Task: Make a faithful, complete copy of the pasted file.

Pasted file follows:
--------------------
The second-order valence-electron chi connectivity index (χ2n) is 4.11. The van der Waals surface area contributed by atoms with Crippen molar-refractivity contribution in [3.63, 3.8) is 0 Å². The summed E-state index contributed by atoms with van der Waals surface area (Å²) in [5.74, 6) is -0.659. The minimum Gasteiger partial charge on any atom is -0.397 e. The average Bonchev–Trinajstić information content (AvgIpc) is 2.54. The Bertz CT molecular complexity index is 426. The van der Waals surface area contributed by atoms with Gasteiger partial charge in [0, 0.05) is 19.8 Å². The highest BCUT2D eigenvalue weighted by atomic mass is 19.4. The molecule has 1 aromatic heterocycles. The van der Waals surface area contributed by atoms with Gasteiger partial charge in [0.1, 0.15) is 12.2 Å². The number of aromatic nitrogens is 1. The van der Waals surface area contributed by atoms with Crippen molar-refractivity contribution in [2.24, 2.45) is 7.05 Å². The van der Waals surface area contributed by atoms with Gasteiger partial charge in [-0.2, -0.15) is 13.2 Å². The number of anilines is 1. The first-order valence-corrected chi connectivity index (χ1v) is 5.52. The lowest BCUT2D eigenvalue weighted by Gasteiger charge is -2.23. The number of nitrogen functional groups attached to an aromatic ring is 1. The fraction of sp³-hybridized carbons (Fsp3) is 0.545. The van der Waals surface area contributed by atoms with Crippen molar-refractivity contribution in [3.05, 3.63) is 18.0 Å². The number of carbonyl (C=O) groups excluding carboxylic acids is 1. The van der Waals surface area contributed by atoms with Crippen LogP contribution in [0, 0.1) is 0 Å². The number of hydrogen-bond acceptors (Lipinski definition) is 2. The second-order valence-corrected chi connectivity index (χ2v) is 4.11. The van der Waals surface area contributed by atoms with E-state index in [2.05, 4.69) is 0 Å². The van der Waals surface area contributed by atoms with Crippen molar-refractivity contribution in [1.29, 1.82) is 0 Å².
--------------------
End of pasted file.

The second-order valence-electron chi connectivity index (χ2n) is 4.11. The van der Waals surface area contributed by atoms with Crippen molar-refractivity contribution in [3.63, 3.8) is 0 Å². The summed E-state index contributed by atoms with van der Waals surface area (Å²) in [5.74, 6) is -0.659. The minimum Gasteiger partial charge on any atom is -0.397 e. The average Bonchev–Trinajstić information content (AvgIpc) is 2.54. The Bertz CT molecular complexity index is 426. The van der Waals surface area contributed by atoms with Gasteiger partial charge in [0, 0.05) is 19.8 Å². The highest BCUT2D eigenvalue weighted by atomic mass is 19.4. The molecule has 1 aromatic heterocycles. The van der Waals surface area contributed by atoms with Gasteiger partial charge in [0.1, 0.15) is 12.2 Å². The number of aromatic nitrogens is 1. The van der Waals surface area contributed by atoms with Crippen molar-refractivity contribution in [2.24, 2.45) is 7.05 Å². The van der Waals surface area contributed by atoms with Gasteiger partial charge in [-0.2, -0.15) is 13.2 Å². The number of anilines is 1. The first-order valence-corrected chi connectivity index (χ1v) is 5.52. The lowest BCUT2D eigenvalue weighted by Gasteiger charge is -2.23. The number of nitrogen functional groups attached to an aromatic ring is 1. The fraction of sp³-hybridized carbons (Fsp3) is 0.545. The van der Waals surface area contributed by atoms with Crippen molar-refractivity contribution in [3.05, 3.63) is 18.0 Å². The number of carbonyl (C=O) groups excluding carboxylic acids is 1. The van der Waals surface area contributed by atoms with Crippen LogP contribution in [0, 0.1) is 0 Å². The number of hydrogen-bond acceptors (Lipinski definition) is 2. The second-order valence-corrected chi connectivity index (χ2v) is 4.11. The van der Waals surface area contributed by atoms with E-state index in [2.05, 4.69) is 0 Å². The van der Waals surface area contributed by atoms with Crippen molar-refractivity contribution in [1.29, 1.82) is 0 Å².